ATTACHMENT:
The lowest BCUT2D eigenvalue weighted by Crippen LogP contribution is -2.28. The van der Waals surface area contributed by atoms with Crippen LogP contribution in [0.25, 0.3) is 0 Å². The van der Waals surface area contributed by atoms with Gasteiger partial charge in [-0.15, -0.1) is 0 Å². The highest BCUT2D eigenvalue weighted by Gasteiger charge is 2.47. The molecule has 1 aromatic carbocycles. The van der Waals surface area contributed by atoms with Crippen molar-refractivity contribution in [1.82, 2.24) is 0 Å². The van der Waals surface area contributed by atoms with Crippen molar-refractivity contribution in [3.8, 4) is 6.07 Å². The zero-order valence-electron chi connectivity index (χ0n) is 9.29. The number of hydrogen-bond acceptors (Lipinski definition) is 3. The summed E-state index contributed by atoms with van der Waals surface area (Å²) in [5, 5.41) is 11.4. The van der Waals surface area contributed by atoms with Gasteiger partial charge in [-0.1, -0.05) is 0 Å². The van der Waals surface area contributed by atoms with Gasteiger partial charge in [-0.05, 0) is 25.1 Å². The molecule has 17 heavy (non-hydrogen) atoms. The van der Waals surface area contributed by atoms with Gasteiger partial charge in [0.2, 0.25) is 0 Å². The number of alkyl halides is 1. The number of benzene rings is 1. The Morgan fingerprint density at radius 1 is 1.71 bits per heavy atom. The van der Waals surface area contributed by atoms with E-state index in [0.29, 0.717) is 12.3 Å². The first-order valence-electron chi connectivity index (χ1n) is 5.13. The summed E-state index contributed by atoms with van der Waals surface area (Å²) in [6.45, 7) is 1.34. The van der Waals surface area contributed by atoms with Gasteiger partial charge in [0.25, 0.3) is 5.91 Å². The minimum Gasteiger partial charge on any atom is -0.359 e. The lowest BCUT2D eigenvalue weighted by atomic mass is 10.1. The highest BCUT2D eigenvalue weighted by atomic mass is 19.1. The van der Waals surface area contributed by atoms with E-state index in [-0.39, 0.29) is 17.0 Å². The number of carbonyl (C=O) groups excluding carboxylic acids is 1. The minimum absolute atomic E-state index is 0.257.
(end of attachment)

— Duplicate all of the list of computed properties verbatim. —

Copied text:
The lowest BCUT2D eigenvalue weighted by Crippen LogP contribution is -2.28. The van der Waals surface area contributed by atoms with Crippen LogP contribution in [0.25, 0.3) is 0 Å². The van der Waals surface area contributed by atoms with Gasteiger partial charge in [-0.15, -0.1) is 0 Å². The highest BCUT2D eigenvalue weighted by Gasteiger charge is 2.47. The molecule has 1 aromatic carbocycles. The van der Waals surface area contributed by atoms with Crippen molar-refractivity contribution in [1.82, 2.24) is 0 Å². The van der Waals surface area contributed by atoms with Crippen molar-refractivity contribution in [3.8, 4) is 6.07 Å². The zero-order valence-electron chi connectivity index (χ0n) is 9.29. The number of hydrogen-bond acceptors (Lipinski definition) is 3. The summed E-state index contributed by atoms with van der Waals surface area (Å²) in [5, 5.41) is 11.4. The van der Waals surface area contributed by atoms with Gasteiger partial charge in [-0.1, -0.05) is 0 Å². The van der Waals surface area contributed by atoms with Gasteiger partial charge in [-0.05, 0) is 25.1 Å². The molecule has 17 heavy (non-hydrogen) atoms. The van der Waals surface area contributed by atoms with Gasteiger partial charge in [0.2, 0.25) is 0 Å². The number of alkyl halides is 1. The number of benzene rings is 1. The Morgan fingerprint density at radius 1 is 1.71 bits per heavy atom. The van der Waals surface area contributed by atoms with E-state index in [0.29, 0.717) is 12.3 Å². The first-order valence-electron chi connectivity index (χ1n) is 5.13. The summed E-state index contributed by atoms with van der Waals surface area (Å²) in [6.45, 7) is 1.34. The van der Waals surface area contributed by atoms with Gasteiger partial charge in [0.25, 0.3) is 5.91 Å². The minimum Gasteiger partial charge on any atom is -0.359 e. The lowest BCUT2D eigenvalue weighted by atomic mass is 10.1. The highest BCUT2D eigenvalue weighted by atomic mass is 19.1. The van der Waals surface area contributed by atoms with E-state index in [-0.39, 0.29) is 17.0 Å². The number of carbonyl (C=O) groups excluding carboxylic acids is 1. The minimum absolute atomic E-state index is 0.257.